I'm an iOS developer and I recently had a discussion with a designer in my team about the font size of a label in an iOS app that we are producing. It is a small label that is used to present the user with their account balance. One issue is that this label was designed with a width in mind that it couldn't fit big amounts of money. The idea of making the font scalable depending on the text size is OK and easy to apply, but we reached another problem:

When using the same app on a smaller device (like an iPhone SE), the text doesn't fit the label even for considerably small amounts of money, so the solution proposed by this designer was to make the initial font size smaller on small devices so it can scale down from there when needed.

But my question is: Presenting smaller fonts to people with smaller devices wouldn't affect readability since the screen itself is already small? My idea was for him to rethink and redesign that area of the app taking into consideration different sizes of screen but he refuses to do so, insisting on the smaller font size to fix it. Are there any articles or "Good Practices" kind of documents that can support either one of these sides?

2 Answers 2


Changing font sizes based on the screensize of the device is something that has been discussed for quite a while. Things like Responsive Typography is one solution, where the sizing is done dynamically depending on device.

More dramatic options have also been experimented with, for instance dynamically changing the text size depending on how far your eyes are from the device

The basic premise is pretty sound though - a fontsize appears larger the closer you hold it to your face. Therefore, if the device is closer to your eyes then you can have the font smaller. After all, if you're 3' away from some text at 50pt that text is going to take up much more of your visual space when you move to 1' closer, so it makes sense to decrease the fontsize.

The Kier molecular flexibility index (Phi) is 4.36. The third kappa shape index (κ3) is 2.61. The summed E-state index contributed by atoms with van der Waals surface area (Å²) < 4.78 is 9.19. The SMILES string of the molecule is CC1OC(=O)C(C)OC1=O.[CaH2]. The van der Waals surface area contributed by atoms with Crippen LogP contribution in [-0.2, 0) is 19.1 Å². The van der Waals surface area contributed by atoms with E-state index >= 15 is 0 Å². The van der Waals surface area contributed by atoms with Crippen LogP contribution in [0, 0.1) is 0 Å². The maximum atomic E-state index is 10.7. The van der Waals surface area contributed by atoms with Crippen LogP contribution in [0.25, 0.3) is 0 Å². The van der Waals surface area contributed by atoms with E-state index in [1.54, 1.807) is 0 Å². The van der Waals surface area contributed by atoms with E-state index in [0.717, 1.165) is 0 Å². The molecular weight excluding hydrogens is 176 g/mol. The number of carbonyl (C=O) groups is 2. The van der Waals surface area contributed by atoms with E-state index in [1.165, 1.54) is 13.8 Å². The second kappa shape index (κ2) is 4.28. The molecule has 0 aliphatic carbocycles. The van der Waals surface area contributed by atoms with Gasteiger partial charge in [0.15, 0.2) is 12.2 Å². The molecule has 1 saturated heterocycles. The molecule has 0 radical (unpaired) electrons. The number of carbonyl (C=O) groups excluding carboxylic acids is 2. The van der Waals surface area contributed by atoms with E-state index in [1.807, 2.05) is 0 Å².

It is relatively well established that you should sit about 16-30" from your laptop screen, which is basically arms-length. But people don't hold a phone at arms-length. It's often about half that (Apple recommend you hold the iPhone about 10-20" from your eyes in order for FaceID to work - and that's the 'recommended' distance, not necessarily what people actually go with for regular use), so you should be able to determine a suitable formula for the ideal size for phones. There are also font size calculators out there to assist.


Often iOS designs aim for achieving a 1-to-1 in terms of the (shallow/naive) full screen design, even on screen dimensions that weren't considered - something must give, and if your designer won't budge then it is usability that will be sacrificed. That is poor or lackluster design. Making everything smaller isn't a great solution, expecting Users to hold the device closer to their face isn't a great solution (you want to avoid being a "needy app" in that regard).

Had the designer accounted for iOS' Accessibility feature 'Larger Dynamic Type'? There is a good chance the app won't render well even on the device(s) originally targeted in the design.

I would firstly consider removing unnecessary design requirements (i.e. ones that are problematic when it comes to a smaller screen, e.g. large margins and amounts of white space, stylistic visuals, side-by-side ordering of widgets, etc.) from the screen then look at how to compact the information - the screen is trying to capture input (for financial transactions it seems), so look-and-feel should take a back seat while productivity gains highest priority.

If the screen won't scroll or hasn't been designed to scroll yet there is enough content on it to necessitate scrolling, then that needs to be addressed (either break up the content into smaller pieces or simply allow scrolling).

If the label is positioned horizontally next to the input field, causing the input field to have to fit in a portion of the screen width: move labels vertically above the fields so the fields can enjoy full screen width.

Demographics of your user-base and those typically using older devices should be an important consideration, especially if it shows an abundance of the elderly, vision-impaired, and non-technical users.

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